Custom LERC Layer

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This sample demonstrates how to create a custom tile layer that displays elevation data requested from the ArcGIS world elevation service. Elevation changes are displayed in different shades of yellow. The brighter and stronger the color, the higher the elevation. Any elevation values higher than 6000 meters are colored with a complete yellow color.

Creating a custom tile layer

To create a custom Tilelayer you must call createSubclass() on BaseTileLayer. We'll name the custom layer LercLayer with properties for setting the minimum elevation, maximum elevation, and the url template for requesting each elevation tile.

const LercLayer = BaseTileLayer.createSubclass({
  properties: {
    urlTemplate: null,
    minElevation: 0,
    maxElevation: 4000

  //override required methods

The fetchTile() method of LercLayer must be overridden so we can process raw elevation values and assign different shades of yellow to each pixel based on the elevation value. Once the url for a tile is returned, we can request the elevation data for that tile using esriRequest.

Since the world elevation service uses Esri LERC format, we must decode the data using the LercDecode.decode() method. This method returns a simple array of elevations. Once we have elevation values for each pixel, we can draw elevation on the canvas by assigning RGBA values to the imageData.

// fetch tiles visible in the view
fetchTile: function (level, row, col, options) {
  const url = this.getTileUrl(level, row, col);

  // requested encoded elevation information
  // the signal option ensures that obsolete requests are aborted
  return esriRequest(url, {
    responseType: "array-buffer",
    signal: options && options.signal
  .then((response) => {
    // create a canvas to draw the processed image
    const canvas = document.createElement("canvas");
    const context = canvas.getContext("2d");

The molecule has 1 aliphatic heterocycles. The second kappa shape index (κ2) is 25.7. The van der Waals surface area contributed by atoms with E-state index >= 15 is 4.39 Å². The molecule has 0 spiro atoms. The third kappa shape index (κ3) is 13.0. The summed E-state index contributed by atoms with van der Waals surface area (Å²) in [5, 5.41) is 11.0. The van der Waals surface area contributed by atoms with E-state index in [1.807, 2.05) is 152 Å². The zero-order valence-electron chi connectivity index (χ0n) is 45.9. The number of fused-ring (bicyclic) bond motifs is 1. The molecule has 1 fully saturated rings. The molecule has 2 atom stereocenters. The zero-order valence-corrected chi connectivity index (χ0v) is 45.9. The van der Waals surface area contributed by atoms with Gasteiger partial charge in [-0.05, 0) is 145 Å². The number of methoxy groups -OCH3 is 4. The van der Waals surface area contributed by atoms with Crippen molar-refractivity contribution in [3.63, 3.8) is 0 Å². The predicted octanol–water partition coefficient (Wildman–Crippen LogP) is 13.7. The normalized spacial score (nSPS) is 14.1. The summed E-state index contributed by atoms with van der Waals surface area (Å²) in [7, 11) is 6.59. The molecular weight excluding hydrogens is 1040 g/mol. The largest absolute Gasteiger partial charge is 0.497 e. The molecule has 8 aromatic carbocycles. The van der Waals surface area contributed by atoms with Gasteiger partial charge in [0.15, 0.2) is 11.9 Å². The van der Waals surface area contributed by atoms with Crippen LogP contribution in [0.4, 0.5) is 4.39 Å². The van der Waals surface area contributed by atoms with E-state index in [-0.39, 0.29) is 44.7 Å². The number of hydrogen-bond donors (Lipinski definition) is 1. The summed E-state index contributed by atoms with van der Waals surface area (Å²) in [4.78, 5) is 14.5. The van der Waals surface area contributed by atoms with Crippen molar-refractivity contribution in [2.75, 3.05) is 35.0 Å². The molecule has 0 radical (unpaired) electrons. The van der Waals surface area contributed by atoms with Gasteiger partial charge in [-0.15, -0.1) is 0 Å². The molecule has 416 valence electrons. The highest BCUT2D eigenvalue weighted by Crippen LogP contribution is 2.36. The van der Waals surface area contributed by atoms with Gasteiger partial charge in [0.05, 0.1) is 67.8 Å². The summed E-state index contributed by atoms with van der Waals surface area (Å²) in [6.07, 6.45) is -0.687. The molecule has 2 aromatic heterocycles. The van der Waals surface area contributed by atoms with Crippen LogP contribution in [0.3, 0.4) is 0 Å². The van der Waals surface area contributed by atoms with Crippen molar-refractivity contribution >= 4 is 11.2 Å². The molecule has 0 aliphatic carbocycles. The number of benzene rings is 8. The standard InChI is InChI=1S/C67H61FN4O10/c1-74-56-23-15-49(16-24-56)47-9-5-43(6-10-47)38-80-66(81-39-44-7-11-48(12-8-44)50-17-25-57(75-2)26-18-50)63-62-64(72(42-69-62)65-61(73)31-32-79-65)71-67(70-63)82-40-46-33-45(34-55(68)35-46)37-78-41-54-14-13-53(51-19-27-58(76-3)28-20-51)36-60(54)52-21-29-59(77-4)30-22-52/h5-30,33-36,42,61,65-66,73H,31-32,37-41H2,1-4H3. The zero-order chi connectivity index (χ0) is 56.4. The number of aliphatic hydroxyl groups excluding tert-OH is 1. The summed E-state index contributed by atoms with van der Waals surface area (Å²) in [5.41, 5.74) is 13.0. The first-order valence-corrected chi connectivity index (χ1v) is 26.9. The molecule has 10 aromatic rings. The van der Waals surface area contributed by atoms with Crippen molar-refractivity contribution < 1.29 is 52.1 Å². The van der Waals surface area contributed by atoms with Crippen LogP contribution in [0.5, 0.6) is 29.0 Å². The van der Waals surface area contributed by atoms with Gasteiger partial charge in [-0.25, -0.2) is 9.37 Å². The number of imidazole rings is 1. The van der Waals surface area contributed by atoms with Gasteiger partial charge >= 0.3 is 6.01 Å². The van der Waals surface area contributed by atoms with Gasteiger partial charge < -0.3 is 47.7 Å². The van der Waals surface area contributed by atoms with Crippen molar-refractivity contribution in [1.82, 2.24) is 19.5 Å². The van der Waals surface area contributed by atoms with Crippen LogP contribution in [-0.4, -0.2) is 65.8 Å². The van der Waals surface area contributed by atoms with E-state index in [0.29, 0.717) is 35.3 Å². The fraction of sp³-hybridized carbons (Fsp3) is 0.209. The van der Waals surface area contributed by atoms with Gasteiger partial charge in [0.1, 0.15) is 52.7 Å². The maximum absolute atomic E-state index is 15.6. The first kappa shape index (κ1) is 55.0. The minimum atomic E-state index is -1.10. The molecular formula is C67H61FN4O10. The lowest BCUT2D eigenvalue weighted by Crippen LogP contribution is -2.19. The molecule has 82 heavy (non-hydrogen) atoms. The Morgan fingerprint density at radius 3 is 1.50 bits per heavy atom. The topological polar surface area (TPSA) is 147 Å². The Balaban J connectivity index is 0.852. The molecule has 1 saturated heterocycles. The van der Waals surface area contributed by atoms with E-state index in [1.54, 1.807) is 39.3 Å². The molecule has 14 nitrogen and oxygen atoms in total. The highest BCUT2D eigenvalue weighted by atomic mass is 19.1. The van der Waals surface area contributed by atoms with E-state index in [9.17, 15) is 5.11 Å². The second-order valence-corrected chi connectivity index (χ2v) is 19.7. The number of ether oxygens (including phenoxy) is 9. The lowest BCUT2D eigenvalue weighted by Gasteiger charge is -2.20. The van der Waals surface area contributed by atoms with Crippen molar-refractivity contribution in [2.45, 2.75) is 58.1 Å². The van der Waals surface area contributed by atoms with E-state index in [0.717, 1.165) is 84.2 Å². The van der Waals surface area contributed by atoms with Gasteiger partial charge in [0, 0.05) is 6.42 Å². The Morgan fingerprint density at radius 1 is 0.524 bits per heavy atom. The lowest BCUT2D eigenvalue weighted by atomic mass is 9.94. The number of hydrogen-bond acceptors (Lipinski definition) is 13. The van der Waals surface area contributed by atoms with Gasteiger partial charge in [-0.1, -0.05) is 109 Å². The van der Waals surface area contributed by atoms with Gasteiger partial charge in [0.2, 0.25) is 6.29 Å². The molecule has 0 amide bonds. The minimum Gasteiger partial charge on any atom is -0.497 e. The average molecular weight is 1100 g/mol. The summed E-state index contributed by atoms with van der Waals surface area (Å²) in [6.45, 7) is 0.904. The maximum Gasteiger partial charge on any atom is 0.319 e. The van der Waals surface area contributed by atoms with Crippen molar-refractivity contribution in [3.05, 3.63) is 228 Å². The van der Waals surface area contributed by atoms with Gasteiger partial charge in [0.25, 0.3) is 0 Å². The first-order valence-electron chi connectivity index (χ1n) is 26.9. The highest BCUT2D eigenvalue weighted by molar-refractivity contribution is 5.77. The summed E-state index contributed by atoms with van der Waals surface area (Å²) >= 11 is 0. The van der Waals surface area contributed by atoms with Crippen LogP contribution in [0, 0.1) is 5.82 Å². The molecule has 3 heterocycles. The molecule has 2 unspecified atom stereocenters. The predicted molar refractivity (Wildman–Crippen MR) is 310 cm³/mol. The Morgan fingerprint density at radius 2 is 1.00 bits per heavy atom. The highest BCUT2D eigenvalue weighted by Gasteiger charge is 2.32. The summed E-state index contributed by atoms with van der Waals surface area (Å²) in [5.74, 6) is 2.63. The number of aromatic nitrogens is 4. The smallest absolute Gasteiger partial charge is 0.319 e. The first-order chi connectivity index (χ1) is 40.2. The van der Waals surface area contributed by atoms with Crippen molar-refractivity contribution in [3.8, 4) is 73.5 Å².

const width = this.tileInfo.size[0];
    const height = this.tileInfo.size[1];

    canvas.width = width;
    canvas.height = height;

    // uncompress raw elevation values in lerc format
    // into a pre-allocated array of elevation values.
    const lerc = LercDecode.decode(, { noDataValue: 0 });

    // Array of elevation values width*height.
    const pixels = lerc.pixels[0];

    // stats for min, max and no data
    // values for uncompressed elevation
    const stats = lerc.statistics[0];

    // set the min and max elevation values set
    // by the layer
    const min = this.minElevation;
    const max = this.maxElevation;
    const noDataValue = stats.noDataValue;

    // Create a new blank image data object with the specified
    // dimensions.
    const imageData = context.createImageData(width, height);

    // get Uint8ClampedArray representing a one-dimensional array
    // containing the data in the RGBA order, with integer values
    // between 0 and 255 (included).
    const data =;

    const factor = 256 / (max - min);
    let value = 0;
    let j;

    // Loop through elevation array from lerc to generate an
    // image that will be displayed.
    // `pixels` is a flat array of color values and alpha
    // [r, g, b, a, r, g, b, a, ...]
    // We need to iterate through elevation and assign color
    // and alpha values respectively.
    for (let i = 0; i < width * height; i++) {
      // map tile size is 256x256. Elevation values have a
      // tile size of 257 so we skip the last elevation
      // whenever "i" is incremented by 256 to jump to the next row.
      j = i + Math.floor(i / width);
      // read the elevation value at the given index from the elevation
      // array and multiply it by the factor. This will define
      // the shade of yellow color for the pixel.
      value = (pixels[j] - min) * factor;

      // create RGBA value for the pixel
      data[i * 4] = value;
      data[i * 4 + 1] = value;
      data[i * 4 + 2] = 0;
      data[i * 4 + 3] = pixels[i] === noDataValue ? 0 : value;

    // The elevation change image and ready for display
    context.putImageData(imageData, 0, 0);

    return canvas;